As fearless as it is bombastic and problematic, it's unlikely we'll see the like of Oliver Stone's Natural Born Killers again

As fearless as it is bombastic and problematic, it’s unlikely we’ll see the like of Oliver Stone’s Natural Born Killers again

With each new school shooting, massacre and serial killer, America’s news networks have sunk to new depths and served up opinions and conjecture as ‘factual’ prime time entertainment to a public drawn to the grisly details like a moth to a flame.

Cinema has long-held a fascination with our darker side, from such classics as Badlands (1973), The Texas Chainsaw Massacre (1974) and Funny Games (1997) to schlock horror like the recent run of torture porn flicks.

Mickey and Mallory Knox (Woody Harrelson and Juliette Lewis) on their media-fuelled rampage in Natural Born Killers

Mickey and Mallory Knox (Woody Harrelson and Juliette Lewis) on their media-fuelled rampage in Natural Born Killers

Oliver Stone, one of America’s most polarising directors, has long explored humanity’s black heart and loss of innocence in the likes of Platoon, JFK and the under-appreciated Talk Radio, so it came as no surprise when it emerged he was making his most controversial film to date in Natural Born Killers.

Originally written by a pre-Reservoir Dogs Quentin Tarantino, Stone dramatically altered the tone of the script from popcorn action to a polemic attacking what he saw as the insidious and cynical devolution of the media from a fair and balanced news provider to a ratings-chasing entertainer that glorifies the violence it purports to condemn.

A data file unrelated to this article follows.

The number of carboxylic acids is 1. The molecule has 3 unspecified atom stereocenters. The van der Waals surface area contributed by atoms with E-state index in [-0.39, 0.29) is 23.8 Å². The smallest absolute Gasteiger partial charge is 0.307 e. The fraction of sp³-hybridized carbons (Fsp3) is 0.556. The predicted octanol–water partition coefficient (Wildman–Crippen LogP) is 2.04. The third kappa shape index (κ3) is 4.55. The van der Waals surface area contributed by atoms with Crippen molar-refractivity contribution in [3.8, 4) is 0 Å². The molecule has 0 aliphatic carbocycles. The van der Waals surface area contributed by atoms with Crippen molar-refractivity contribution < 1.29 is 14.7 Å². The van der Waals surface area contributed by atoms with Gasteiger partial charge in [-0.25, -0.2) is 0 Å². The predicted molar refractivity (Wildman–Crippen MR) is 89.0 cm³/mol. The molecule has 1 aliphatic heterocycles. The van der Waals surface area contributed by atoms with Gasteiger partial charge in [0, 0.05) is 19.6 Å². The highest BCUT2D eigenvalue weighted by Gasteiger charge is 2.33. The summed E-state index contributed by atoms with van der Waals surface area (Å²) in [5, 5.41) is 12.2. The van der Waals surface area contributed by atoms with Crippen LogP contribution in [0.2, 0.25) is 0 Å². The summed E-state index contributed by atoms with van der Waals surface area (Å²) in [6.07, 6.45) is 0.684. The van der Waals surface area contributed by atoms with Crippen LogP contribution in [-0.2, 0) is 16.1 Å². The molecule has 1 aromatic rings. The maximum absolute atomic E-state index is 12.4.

The shizer hits the fan fortabloid TV journalist Wayne Gale (Robert Downey Jr) in Natural Born Killers

The shizer hits the fan for tabloid TV journalist Wayne Gale (Robert Downey Jr) in Natural Born Killers

Drawn together by a common desire and abusive childhoods, lovers Mickey and Mallory Knox (Woody Harrelson and Juliette Lewis) hit the road and embark on a frenzied killing spree that captivates the sensation-hungry media machine, encapsulated by bloodthirsty tabloid journalist Wayne Gale (Robert Downey Jr) and his rabid TV show American Maniacs (which he describes as “junk food for the brain” for “those dim wits out there in zombieland”). Regarded as “the best thing to happen to mass murder since Manson” by his deluded fans, Mickey and Mallory’s notoriety only increases with each new massacre and explodes after they’re captured and locked up in prison, run by Warden Dwight McClusky (Tommy Lee Jones).

If you thought JFK was a cinematic smorgasbord, Stone and cinematographer Robert Richardson give us one of the most hyperactive and kaleidoscopic movie experiences ever committed to celluloid. Switching frenetically between colour, black and white, video, Super 8, CCTV, slow motion, projection, red lens, green lens and animation, it’s nothing if not eye-popping.

Not the thing you want to be staring at in Natural Born Killers

Not the thing you want to be staring at in Natural Born Killers